The beautiful thing about your passions is that you choose to do them. If I’m not interested in blogging next week – even though I normally love it – no biggie. I can take the week off and work on my next article whenever inspiration strikes. In contrast, we do not have the luxury of choosing to skip work just because we don’t feel like going.  

Furthermore, your job inevitably gets infused with stress, deadlines, anxiety, and annoyance. For many, getting paid to do what you love is a great way to lose interest in the exact thing that used to light you up.

4) The successful people who urge you to “follow your heart” tend to be short sighted. It’s popular for celebrities, entrepreneurs, athletes, executives and the like to report that they succeeded because they followed their hearts. This narrative is so common that it seems almost insane to argue against it.

The reality is simple: following your heart is not a sure-fire path to success. In fact, it’s risky and short sighted. It ignores the jarring importance of luck, circumstance and privilege in extreme success. There are countless people who have followed their hearts and had it dramatically stunt their careers. Of course, we never hear from them because they aren’t famous and it’s considered impolite to ask someone why they didn’t succeed.

So yes, it’s extremely compelling when successful people tell us to follow our hearts. And to be honest, I think we should – just not necessarily with our careers.

PS: Falling in love with your job isn’t the secret to a good life anyways

The reason that most people want to wed their passion to their profession is because it seems like an easy path to happiness and the good life. I get that.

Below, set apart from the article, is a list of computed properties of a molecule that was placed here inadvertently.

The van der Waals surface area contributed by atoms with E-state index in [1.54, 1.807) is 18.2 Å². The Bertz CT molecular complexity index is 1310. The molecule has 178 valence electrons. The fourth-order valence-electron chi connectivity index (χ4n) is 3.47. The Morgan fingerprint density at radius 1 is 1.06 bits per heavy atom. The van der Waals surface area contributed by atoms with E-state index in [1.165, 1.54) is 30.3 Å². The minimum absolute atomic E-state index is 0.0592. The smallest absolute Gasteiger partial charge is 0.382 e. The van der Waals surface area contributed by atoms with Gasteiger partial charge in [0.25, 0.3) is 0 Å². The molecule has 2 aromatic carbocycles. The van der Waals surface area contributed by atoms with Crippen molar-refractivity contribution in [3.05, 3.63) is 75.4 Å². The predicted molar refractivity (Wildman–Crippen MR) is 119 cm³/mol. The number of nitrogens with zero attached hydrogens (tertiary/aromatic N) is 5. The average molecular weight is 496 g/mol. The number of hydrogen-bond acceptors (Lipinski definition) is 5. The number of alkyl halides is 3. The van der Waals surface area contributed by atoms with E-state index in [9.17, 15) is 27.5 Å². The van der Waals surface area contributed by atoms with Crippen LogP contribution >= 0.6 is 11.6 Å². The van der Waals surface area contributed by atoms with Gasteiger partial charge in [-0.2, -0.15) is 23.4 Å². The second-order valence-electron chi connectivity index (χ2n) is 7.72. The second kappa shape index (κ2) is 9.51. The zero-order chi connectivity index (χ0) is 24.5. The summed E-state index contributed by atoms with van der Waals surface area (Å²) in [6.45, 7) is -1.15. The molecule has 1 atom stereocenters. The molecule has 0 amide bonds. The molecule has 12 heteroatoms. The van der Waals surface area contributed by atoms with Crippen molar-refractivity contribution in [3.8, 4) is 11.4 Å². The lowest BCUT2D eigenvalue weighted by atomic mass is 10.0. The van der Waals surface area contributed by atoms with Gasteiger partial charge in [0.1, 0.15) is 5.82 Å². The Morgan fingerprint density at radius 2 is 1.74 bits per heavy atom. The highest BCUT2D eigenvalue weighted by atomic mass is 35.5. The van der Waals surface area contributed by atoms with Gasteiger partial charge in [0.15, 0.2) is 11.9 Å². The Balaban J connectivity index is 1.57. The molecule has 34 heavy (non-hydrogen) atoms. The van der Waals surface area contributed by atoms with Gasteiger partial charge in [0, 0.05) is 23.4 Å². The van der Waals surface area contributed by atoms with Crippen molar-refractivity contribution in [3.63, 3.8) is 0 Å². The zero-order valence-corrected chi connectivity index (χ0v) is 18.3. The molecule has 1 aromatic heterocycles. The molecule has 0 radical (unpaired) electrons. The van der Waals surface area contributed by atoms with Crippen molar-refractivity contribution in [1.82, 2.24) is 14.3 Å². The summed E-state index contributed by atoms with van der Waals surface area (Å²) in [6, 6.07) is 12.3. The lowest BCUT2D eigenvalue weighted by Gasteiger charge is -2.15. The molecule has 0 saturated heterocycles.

Unfortunately, it’s not that simple. The real trick is to find a job that enables space and energy for you to do the things that produce happiness within your life.

Happiness – as far as I can tell – comes from a fluid combination of knowing and loving yourself, having enough, proactive generosity, decent mental health, self-worth, rest, activity, service to others, and meaningful relationships. Oh, and Settlers of Catan. Lots and lots of Settlers.

 

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13 Comments Why following your passions is bad career advice

  1. Kathy P

    Jason,

    Another insightful article from one of my favorite writers. What a simple yet seemingly elusive concept! No wonder that, while I love writing and consider it a passion, I work in an IT dept and loathe when my responsibilities include creating documentation! Food for my thoughts. Thank you! I’m glad I don’t pay you a dime for the pleasure of reading your blog as I would never want you to give up on your passion! 😁